HL Deb 12 June 1980 vol 410 cc567-70

3.15 p.m.


My Lords, I beg leave to ask the Question which stands in my name on the Order Paper.

The Question was as follows:

To ask Her Majesty's Government whether, in view of the reported increase in rates in the London Borough of Lambeth, they intend to see that local authorities fully contribute to plans for economies in spending on public service manpower.


My Lords, there are indeed indications that local government as a whole had budgeted for a higher volume of current expenditure in 1980–81 than is called for by the Government's expenditure plans. This is quite unacceptable. My right honourable friend proposes to ask all local authorities to revise their expenditure plans downwards and to submit new returns by 1st August. In the light of those returns, we shall consider whether further action is necessary. Since wages and salaries account for nearly three-quarters of gross current expenditure, it is clear that manpower reductions are essential if the proposed reductions in local government expenditure are to be achieved in 1980–81 and following years.


My Lords, I thank my noble friend for his reply. I hope very much that the Government will be successful in this. After many years in local government, I know that the temptation to appoint more people and to pay them more is very great. I hope that he will be successful in reducing the numbers employed by the local authorities.


My Lords, I am grateful to my noble friend for those helpful remarks.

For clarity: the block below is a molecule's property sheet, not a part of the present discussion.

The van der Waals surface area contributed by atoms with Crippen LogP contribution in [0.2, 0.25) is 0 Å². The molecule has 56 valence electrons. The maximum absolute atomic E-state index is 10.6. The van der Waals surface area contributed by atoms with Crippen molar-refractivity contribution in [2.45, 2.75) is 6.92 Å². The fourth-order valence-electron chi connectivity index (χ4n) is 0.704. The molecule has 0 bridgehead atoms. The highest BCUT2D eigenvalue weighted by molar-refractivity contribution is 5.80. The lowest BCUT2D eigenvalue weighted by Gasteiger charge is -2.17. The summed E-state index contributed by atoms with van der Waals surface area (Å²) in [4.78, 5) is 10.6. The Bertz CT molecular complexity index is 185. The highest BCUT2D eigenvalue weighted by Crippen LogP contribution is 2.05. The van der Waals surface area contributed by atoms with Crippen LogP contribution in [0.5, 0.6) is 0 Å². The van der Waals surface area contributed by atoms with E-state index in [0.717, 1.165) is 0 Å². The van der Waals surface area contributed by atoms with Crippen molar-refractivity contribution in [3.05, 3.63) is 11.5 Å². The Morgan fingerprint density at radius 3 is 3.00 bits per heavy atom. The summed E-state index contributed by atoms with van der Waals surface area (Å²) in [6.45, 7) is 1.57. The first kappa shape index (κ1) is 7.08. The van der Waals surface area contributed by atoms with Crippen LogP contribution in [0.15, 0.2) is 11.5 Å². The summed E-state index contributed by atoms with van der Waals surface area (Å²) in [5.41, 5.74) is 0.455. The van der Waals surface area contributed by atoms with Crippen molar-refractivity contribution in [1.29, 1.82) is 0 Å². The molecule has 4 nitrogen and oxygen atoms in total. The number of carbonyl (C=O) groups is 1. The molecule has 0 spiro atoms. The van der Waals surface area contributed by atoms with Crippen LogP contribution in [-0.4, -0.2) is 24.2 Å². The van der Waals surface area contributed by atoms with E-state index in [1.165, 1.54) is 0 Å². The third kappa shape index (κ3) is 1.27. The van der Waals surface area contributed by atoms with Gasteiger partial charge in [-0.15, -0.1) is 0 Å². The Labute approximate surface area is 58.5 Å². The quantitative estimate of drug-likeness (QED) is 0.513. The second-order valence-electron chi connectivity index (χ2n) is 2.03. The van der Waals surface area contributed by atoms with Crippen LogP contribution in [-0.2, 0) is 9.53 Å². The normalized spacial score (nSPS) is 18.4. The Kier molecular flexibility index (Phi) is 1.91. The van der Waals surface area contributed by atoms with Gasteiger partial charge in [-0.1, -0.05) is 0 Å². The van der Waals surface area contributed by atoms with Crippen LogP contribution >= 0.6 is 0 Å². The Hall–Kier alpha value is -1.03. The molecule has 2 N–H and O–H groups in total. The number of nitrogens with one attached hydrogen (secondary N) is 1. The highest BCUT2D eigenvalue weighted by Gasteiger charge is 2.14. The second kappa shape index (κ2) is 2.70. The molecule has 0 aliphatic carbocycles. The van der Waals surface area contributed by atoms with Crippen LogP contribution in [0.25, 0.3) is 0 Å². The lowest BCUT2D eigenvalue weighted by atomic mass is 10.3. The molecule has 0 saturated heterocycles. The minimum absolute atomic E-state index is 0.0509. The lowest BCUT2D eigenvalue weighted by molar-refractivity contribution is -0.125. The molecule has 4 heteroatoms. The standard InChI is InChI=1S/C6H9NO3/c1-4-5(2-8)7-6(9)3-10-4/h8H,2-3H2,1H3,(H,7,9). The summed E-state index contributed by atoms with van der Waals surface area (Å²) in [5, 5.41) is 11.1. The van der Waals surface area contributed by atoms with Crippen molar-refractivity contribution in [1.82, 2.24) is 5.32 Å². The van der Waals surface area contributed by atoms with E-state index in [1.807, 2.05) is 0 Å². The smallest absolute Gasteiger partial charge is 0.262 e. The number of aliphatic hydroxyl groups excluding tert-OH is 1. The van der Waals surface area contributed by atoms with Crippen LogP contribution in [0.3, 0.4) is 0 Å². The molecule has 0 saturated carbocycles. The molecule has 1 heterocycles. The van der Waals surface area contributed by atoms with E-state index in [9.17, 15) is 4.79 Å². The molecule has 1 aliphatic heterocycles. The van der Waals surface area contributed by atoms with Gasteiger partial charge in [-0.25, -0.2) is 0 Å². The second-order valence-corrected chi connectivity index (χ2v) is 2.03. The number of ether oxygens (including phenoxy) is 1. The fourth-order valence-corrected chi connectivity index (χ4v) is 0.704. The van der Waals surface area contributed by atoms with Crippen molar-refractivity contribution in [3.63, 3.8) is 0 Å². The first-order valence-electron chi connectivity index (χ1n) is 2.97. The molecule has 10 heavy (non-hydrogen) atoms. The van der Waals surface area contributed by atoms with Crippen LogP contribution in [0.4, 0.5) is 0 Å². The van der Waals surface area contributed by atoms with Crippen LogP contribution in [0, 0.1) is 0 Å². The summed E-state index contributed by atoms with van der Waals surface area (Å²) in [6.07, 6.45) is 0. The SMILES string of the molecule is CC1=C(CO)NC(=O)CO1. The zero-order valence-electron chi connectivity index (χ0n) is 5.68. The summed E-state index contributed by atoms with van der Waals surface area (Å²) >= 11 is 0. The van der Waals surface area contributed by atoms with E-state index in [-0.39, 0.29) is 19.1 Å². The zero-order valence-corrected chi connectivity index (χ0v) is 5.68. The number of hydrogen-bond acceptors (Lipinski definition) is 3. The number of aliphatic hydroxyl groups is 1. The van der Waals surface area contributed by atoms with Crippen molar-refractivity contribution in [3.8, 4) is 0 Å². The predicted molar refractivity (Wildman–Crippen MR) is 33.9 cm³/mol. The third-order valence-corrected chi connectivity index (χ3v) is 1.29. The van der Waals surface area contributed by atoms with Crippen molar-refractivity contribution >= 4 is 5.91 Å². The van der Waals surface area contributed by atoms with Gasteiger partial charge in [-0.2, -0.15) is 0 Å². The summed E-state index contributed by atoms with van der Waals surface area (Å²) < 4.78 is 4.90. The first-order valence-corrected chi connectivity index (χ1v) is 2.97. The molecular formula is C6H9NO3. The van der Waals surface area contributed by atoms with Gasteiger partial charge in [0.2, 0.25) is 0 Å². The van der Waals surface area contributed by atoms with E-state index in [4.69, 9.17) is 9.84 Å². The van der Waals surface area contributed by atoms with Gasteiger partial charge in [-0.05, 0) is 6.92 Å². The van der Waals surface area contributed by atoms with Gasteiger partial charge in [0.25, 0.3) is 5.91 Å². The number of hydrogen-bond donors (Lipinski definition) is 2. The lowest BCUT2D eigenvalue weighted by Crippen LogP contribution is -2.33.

My Lords, does the noble Lord realise that local authorities are being forced by Her Majesty's Government to take this position: either to fail to provide vital local services or to increase the rates? As this House knows that the noble Lord is humane as well as a human being, which choice would he make if he were once again a local councillor?


My Lords, as your Lordships would expect, I do not by any means accept the thesis that the noble Lord submitted. I think that the first thing that local government has to do—and there are many authorities doing it—is to ensure that they are getting value for the money that they spend. I would hope that no one in this House would for a moment intimate that that is not possible—because it is possible. Until that has been done, the other questions that the noble Lord put to me are, I fear, secondary; but I should gladly expand on that on a more appropriate occasion.

Viscount RIDLEY

My Lords, is my noble friend aware that Lambeth is by no means a typical local authority, and that many local authorities have tried for many years to curtail their expenditure?


Yes, my Lords, I am grateful to my noble friend for that point. I hoped I had touched upon it in my first response. I am aware that that is so; but it is unfortunate that sometimes the actions of certain local authorities (of which it would have to be said that Lambeth is one; although not the only one) in total contribute a great deal which rebounds adversely upon local government as a whole—when most people in local government are trying to do what the Government have said needs to be done to restore the economy to where it has to be. Then will be the time to talk about services being improved in the way that we all want to see them improved.